The burden of trauma highlighted in annual report
Trauma injuries continue to inflict an enormous burden on Midland communities, the latest annual report from the Midland Trauma System shows. Midland is the health region covered by five district health boards – Waikato, Lakes, Tairawhiti, Bay of Plenty, and Taranaki.
The Midland Trauma System (MTS) team documented over 7000 admissions to Midland hospitals in 2018; involving 27,882 bed days at a cost to our hospitals of over $47 million.
- Māori in our region are on average 20% more likely to be hospitalised due to an injury and the numbers are increasing. This is especially prominent in the 15-24 age group.
- Older person trauma is also on the rise, with falls continue to be the greatest cause of injury overall, and will be the topic of more focused research in 2019.
- Trauma is the leading cause of death for New Zealanders under 45 years.
MTS clinical director Grant Christey says trauma continues to have a major impact on Midland communities and health services.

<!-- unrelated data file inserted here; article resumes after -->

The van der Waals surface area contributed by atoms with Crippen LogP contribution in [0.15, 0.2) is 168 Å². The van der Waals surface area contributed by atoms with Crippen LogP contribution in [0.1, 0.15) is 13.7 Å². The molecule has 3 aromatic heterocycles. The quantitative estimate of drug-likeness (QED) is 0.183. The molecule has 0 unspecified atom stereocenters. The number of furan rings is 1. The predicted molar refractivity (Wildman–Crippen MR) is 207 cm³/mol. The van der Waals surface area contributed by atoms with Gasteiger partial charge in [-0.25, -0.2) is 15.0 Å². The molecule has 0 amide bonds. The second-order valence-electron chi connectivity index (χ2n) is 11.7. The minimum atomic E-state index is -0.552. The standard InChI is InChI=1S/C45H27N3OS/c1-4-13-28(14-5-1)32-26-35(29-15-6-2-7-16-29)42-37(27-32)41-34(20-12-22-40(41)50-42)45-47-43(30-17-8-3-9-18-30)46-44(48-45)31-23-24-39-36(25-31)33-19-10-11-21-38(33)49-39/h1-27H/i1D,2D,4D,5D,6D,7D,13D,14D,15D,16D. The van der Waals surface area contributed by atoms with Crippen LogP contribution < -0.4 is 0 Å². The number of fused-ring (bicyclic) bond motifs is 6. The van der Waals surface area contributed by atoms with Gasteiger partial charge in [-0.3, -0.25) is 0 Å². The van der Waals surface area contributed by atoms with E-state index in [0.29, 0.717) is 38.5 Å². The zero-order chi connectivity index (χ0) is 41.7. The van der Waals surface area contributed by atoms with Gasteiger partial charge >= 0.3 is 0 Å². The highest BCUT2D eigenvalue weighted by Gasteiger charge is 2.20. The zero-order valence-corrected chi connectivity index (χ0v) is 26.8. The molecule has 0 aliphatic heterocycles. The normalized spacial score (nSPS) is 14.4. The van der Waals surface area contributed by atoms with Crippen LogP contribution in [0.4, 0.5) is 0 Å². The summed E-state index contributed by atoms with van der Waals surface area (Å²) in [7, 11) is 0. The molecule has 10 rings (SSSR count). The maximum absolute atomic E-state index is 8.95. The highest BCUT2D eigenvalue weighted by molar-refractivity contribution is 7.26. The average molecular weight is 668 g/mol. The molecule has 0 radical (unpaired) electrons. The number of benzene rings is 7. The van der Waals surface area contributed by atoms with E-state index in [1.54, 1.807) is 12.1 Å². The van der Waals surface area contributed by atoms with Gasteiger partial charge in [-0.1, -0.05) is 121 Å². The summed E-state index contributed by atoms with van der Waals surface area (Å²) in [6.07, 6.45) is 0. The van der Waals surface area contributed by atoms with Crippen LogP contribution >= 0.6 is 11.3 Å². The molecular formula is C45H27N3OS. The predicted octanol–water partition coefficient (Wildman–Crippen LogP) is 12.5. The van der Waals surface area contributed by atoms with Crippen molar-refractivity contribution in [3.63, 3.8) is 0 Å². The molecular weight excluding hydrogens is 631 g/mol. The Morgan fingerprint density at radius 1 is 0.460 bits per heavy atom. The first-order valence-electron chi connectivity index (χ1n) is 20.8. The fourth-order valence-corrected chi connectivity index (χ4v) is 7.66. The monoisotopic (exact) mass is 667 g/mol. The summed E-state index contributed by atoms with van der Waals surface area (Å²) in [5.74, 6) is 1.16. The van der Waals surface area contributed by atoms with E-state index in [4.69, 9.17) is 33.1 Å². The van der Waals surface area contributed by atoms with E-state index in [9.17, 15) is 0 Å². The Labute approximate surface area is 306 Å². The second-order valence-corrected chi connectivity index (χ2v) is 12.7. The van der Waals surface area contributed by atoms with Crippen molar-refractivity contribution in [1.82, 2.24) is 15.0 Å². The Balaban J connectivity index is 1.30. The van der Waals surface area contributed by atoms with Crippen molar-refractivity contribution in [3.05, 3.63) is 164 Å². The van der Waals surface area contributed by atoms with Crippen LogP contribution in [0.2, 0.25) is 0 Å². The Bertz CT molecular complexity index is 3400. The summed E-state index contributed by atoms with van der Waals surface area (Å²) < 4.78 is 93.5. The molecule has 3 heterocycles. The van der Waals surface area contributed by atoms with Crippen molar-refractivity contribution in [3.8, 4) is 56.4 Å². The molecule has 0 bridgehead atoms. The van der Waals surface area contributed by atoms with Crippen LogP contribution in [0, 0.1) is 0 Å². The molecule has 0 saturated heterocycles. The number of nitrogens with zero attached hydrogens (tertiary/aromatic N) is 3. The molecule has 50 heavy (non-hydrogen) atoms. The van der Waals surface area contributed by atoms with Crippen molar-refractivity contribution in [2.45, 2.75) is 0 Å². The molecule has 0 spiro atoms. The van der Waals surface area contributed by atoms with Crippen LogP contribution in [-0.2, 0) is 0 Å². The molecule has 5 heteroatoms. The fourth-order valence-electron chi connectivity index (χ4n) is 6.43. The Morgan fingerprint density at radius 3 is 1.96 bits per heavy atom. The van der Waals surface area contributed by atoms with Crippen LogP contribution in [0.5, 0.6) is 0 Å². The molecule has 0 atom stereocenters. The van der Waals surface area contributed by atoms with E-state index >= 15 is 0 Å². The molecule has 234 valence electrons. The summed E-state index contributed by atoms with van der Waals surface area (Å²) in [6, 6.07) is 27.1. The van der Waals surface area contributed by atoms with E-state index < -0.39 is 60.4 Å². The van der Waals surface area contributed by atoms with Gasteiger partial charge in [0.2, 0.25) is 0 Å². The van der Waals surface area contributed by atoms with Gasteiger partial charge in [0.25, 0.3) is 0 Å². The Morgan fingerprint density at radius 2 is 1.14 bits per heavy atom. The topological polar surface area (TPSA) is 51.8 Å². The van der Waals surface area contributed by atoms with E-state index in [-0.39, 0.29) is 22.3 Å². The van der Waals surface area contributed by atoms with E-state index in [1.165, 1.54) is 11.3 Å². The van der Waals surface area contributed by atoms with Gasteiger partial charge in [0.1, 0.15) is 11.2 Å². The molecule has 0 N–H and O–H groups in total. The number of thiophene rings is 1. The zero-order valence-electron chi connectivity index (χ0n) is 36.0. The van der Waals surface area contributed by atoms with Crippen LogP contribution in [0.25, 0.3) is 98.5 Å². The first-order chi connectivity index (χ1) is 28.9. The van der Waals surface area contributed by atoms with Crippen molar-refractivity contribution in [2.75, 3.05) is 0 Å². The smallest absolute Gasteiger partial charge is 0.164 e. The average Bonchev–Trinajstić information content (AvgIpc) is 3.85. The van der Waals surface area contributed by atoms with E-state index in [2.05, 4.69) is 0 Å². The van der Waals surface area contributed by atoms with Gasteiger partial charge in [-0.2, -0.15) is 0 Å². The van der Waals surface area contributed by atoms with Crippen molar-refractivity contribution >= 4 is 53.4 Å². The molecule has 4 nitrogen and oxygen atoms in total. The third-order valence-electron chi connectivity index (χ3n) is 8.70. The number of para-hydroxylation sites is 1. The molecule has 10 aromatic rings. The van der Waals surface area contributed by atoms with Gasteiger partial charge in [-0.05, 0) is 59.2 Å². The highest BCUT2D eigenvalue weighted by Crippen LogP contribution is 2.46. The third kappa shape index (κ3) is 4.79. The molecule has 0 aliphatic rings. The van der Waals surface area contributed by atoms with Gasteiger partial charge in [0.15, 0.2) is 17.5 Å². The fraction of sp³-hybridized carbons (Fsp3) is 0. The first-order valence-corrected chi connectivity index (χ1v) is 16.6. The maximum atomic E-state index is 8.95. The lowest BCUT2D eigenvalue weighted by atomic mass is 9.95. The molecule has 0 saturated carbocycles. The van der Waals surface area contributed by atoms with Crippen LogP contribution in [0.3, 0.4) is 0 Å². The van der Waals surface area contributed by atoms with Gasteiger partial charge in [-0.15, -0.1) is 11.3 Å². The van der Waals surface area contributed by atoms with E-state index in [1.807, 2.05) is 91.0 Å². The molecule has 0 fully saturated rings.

“Disability and suffering can continue long after discharge. It can be a long road for survivors with injuries who need a range of ongoing complex physical, psychological and emotional care.
“We also believe that most trauma is preventable. Through our research programme we are identifying communities and groups at risk of injury that may benefit from focused preventions.”
Health equity for Māori remains a priority for Midland DHBs, and identifying Māori specific issues will assist DHBs to consider actions to improve health outcomes.
The MTS annual report shows that the incidence of trauma among Māori in the Midland Region has been rising slowly over the past five years. An equity gap has also continued to persist over this time, and .
- In 2018 the relative risk for Māori was 1.12 compared to non-Māori. This means that across all age groups and DHBs Māori have 12% higher chance of being hospitalised following injury than non-Māori in our region.
- Young Māori, particularly male Māori between 15-39 years of age, are at significant risk compared to non-Māori of the same age.
- Road traffic crash and assault are prominent in Māori, and justify focussed interventions. Burns are also a significant cause of injury among Māori, 46.7% (28 out of 60 cases) of which were among those aged 0 to 4 years.